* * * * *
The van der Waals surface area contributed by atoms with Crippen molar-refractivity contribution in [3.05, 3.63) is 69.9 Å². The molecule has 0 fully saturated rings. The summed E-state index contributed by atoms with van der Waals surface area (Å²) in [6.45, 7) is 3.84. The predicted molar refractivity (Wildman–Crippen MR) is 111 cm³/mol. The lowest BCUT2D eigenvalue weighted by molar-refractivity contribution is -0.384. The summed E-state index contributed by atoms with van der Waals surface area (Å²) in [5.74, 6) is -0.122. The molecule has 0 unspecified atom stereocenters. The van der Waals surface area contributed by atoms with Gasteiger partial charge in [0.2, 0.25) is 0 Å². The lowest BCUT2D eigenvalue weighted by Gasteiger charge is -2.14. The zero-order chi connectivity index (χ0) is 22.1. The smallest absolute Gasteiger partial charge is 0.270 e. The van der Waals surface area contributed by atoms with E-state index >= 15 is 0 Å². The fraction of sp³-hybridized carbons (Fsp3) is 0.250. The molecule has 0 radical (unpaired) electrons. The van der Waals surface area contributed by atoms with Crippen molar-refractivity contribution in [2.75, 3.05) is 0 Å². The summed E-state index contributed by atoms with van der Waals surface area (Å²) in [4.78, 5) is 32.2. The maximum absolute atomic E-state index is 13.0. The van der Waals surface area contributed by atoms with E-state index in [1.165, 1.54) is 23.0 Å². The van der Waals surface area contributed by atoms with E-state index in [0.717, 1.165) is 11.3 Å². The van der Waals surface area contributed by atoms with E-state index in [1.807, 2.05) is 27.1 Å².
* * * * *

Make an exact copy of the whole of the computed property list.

The van der Waals surface area contributed by atoms with Crippen molar-refractivity contribution in [3.05, 3.63) is 69.9 Å². The molecule has 0 fully saturated rings. The summed E-state index contributed by atoms with van der Waals surface area (Å²) in [6.45, 7) is 3.84. The predicted molar refractivity (Wildman–Crippen MR) is 111 cm³/mol. The lowest BCUT2D eigenvalue weighted by molar-refractivity contribution is -0.384. The summed E-state index contributed by atoms with van der Waals surface area (Å²) in [5.74, 6) is -0.122. The molecule has 0 unspecified atom stereocenters. The van der Waals surface area contributed by atoms with Gasteiger partial charge in [0.2, 0.25) is 0 Å². The lowest BCUT2D eigenvalue weighted by Gasteiger charge is -2.14. The zero-order chi connectivity index (χ0) is 22.1. The smallest absolute Gasteiger partial charge is 0.270 e. The van der Waals surface area contributed by atoms with E-state index >= 15 is 0 Å². The fraction of sp³-hybridized carbons (Fsp3) is 0.250. The molecule has 0 radical (unpaired) electrons. The van der Waals surface area contributed by atoms with Crippen molar-refractivity contribution in [2.75, 3.05) is 0 Å². The summed E-state index contributed by atoms with van der Waals surface area (Å²) in [4.78, 5) is 32.2. The maximum absolute atomic E-state index is 13.0. The van der Waals surface area contributed by atoms with E-state index in [1.165, 1.54) is 23.0 Å². The van der Waals surface area contributed by atoms with E-state index in [0.717, 1.165) is 11.3 Å². The van der Waals surface area contributed by atoms with E-state index in [1.807, 2.05) is 27.1 Å².